Not really sure why all the hoopla over something that has been evolving over a century. I hate the cutesy marketing jargon. It is the main reason CEOs and CFO’s view Social Communication Technologies as a niche. It isn’t moving product or reducing costs in ways that impact their bottom line right now and there is so little proof of this stuff working. And the few case studies out there are unique vs repeatable.

  • Marjorie Clayman

    I wonder if ego could get in the way of this evolution. A lot of CEOs have a terrible time delegating – perhaps because they started as entrepreneurs who *had* to do everything or perhaps because that’s just how they’re wired. The idea of social business might not be scary because of the social aspect or even because of the integration of the customer. It might be scary because the CEO is putting him or herself up as a sort of conductor rather than the big boss. It will be interesting to watch how this all goes. 

  • Amber Rinehard

    Spot on, Michael! So much of social business has to do with behavioral change, first and foremost. If people aren’t on board in terms of their mindsets, the technology will fail no matter how intuitive or fancy it might be. I think this is why so many businesses that attempt to move toward a social business model end up failing; in order to succeed you need to first change your belief system and open your mind to new ways of collaboration and communication… and this needs to happen from the top down.

  • Michael Brito

    I think you are exactly right. Ego AND just old school business practices. As the new generation moves into managemnet, I anticipate that this will all change; and then of course there will be other challenges that we will be blogging about!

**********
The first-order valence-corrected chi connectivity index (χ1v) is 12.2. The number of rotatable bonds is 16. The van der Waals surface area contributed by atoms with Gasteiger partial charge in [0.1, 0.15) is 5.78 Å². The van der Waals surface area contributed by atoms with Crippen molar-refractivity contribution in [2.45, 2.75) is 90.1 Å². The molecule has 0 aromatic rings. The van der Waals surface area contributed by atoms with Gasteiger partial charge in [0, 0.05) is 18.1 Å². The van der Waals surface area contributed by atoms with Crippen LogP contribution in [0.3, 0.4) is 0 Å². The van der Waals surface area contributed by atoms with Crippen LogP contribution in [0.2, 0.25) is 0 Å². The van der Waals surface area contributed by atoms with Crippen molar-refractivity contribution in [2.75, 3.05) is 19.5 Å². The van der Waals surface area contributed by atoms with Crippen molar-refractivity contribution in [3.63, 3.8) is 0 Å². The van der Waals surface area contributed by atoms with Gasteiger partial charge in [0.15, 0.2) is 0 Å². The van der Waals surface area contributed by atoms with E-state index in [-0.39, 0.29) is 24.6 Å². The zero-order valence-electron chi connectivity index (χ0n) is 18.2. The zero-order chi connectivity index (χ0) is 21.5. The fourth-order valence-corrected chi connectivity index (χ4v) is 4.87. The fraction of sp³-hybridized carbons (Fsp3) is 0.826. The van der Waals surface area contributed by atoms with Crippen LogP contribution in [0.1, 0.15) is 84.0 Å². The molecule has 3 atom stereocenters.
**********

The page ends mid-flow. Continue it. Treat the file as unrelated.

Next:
Hope you are well Marjorie.

  • Michael Brito

    Thank you Amber! Appreciate the comment!

  • Michael Brito

    I disagree. Most of my career I have worked in the enterprise and they aren’t that social. Yeah, people talk, communicate and have conference calls but many aren’t working together towards a common goal. And it doesn’t matter what we call it … you can’t ignore the business challenges that exist today.

    Michael Brito
    SVP, Social Business Planning
    Edelman Digital | San Francisco

  • Howie at Sky Pulse Media

    But you will agree the compensation plans drive everything correct? Would you work towards a common goal if your comp plan says otherwise? And in many companies bonuses and stock options are driven by share price. Yet most employees have no stock or stock options. A manufacturer will pay a group to lower defects, lower costs per unit etc. Unless they own stock they will never equate that work to company profitability which should always be the organizational goal first and foremost. Having workers communicate more will not fix this if their comp plans are as varied as they are and with in most companies the majority of workers not owning stock or having stock options.

    You want a social business. Give every worker profit sharing, stock, or stock options. If you don’t do this no worker will ever reduce their pay for the good of the company.

  • Marjorie Clayman

    Thanks Michael – all good here, and back at ya :)

  • Anonymous

    Nice blogging.

  • Adi

     Hi Kate,

    Most forum applications allow users to select a username that provides them with anonymity, although even then you will need to decide whether users have to register with a work email address (and can therefore be traced) or can register with a personal email address.  phpBB is one of the better free applications.  Depending on CMS used for your intranet though you might be able to find plugins for things like Drupal and Joomla.